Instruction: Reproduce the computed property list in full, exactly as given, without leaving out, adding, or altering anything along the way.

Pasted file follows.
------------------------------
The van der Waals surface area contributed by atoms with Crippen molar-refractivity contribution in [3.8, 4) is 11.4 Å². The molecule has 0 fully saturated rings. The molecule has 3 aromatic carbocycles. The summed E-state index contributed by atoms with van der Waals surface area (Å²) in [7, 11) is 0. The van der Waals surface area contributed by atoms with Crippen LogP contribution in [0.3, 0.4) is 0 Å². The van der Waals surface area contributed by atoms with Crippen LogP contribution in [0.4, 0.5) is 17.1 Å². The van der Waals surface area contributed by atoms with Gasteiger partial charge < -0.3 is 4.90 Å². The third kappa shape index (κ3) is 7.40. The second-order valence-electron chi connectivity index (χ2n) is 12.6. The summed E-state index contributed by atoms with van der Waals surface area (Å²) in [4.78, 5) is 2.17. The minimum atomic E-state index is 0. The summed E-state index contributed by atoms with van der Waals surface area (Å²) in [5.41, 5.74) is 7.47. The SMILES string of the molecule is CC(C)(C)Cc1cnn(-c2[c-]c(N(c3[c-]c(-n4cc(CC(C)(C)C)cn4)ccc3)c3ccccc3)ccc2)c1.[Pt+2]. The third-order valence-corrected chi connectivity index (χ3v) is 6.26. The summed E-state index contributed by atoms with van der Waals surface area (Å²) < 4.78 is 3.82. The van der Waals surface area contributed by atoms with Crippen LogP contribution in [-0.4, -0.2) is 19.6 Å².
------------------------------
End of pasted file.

The van der Waals surface area contributed by atoms with Crippen molar-refractivity contribution in [3.8, 4) is 11.4 Å². The molecule has 0 fully saturated rings. The molecule has 3 aromatic carbocycles. The summed E-state index contributed by atoms with van der Waals surface area (Å²) in [7, 11) is 0. The van der Waals surface area contributed by atoms with Crippen LogP contribution in [0.3, 0.4) is 0 Å². The van der Waals surface area contributed by atoms with Crippen LogP contribution in [0.4, 0.5) is 17.1 Å². The van der Waals surface area contributed by atoms with Gasteiger partial charge < -0.3 is 4.90 Å². The third kappa shape index (κ3) is 7.40. The second-order valence-electron chi connectivity index (χ2n) is 12.6. The summed E-state index contributed by atoms with van der Waals surface area (Å²) in [4.78, 5) is 2.17. The minimum atomic E-state index is 0. The summed E-state index contributed by atoms with van der Waals surface area (Å²) in [5.41, 5.74) is 7.47. The SMILES string of the molecule is CC(C)(C)Cc1cnn(-c2[c-]c(N(c3[c-]c(-n4cc(CC(C)(C)C)cn4)ccc3)c3ccccc3)ccc2)c1.[Pt+2]. The third-order valence-corrected chi connectivity index (χ3v) is 6.26. The summed E-state index contributed by atoms with van der Waals surface area (Å²) < 4.78 is 3.82. The van der Waals surface area contributed by atoms with Crippen LogP contribution in [-0.4, -0.2) is 19.6 Å².